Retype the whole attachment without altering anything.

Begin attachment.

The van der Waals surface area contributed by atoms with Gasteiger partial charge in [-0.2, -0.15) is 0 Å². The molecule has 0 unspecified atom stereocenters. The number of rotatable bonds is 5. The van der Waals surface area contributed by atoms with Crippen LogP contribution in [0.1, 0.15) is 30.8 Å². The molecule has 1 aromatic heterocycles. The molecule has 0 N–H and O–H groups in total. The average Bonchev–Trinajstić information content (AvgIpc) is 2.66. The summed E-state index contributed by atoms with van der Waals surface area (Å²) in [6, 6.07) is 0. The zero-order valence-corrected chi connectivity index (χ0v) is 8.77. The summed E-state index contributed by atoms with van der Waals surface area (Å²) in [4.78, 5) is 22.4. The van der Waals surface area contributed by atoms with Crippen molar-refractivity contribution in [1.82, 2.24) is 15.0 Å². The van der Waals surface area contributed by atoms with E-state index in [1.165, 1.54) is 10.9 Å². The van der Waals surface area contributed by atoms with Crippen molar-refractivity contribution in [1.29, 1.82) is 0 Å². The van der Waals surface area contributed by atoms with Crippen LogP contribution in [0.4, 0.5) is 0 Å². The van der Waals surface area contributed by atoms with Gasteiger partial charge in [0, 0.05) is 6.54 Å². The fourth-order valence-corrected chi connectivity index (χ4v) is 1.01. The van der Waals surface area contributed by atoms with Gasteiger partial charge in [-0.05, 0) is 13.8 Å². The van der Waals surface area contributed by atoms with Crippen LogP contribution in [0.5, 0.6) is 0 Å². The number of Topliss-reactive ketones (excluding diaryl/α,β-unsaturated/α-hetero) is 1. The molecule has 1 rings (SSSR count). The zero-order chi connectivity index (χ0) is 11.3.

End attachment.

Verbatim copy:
The van der Waals surface area contributed by atoms with Gasteiger partial charge in [-0.2, -0.15) is 0 Å². The molecule has 0 unspecified atom stereocenters. The number of rotatable bonds is 5. The van der Waals surface area contributed by atoms with Crippen LogP contribution in [0.1, 0.15) is 30.8 Å². The molecule has 1 aromatic heterocycles. The molecule has 0 N–H and O–H groups in total. The average Bonchev–Trinajstić information content (AvgIpc) is 2.66. The summed E-state index contributed by atoms with van der Waals surface area (Å²) in [6, 6.07) is 0. The zero-order valence-corrected chi connectivity index (χ0v) is 8.77. The summed E-state index contributed by atoms with van der Waals surface area (Å²) in [4.78, 5) is 22.4. The van der Waals surface area contributed by atoms with Crippen molar-refractivity contribution in [1.82, 2.24) is 15.0 Å². The van der Waals surface area contributed by atoms with E-state index in [1.165, 1.54) is 10.9 Å². The van der Waals surface area contributed by atoms with Crippen molar-refractivity contribution in [1.29, 1.82) is 0 Å². The van der Waals surface area contributed by atoms with Crippen LogP contribution in [0.4, 0.5) is 0 Å². The van der Waals surface area contributed by atoms with Gasteiger partial charge in [0, 0.05) is 6.54 Å². The fourth-order valence-corrected chi connectivity index (χ4v) is 1.01. The van der Waals surface area contributed by atoms with Gasteiger partial charge in [-0.05, 0) is 13.8 Å². The van der Waals surface area contributed by atoms with Crippen LogP contribution in [0.5, 0.6) is 0 Å². The number of Topliss-reactive ketones (excluding diaryl/α,β-unsaturated/α-hetero) is 1. The molecule has 1 rings (SSSR count). The zero-order chi connectivity index (χ0) is 11.3.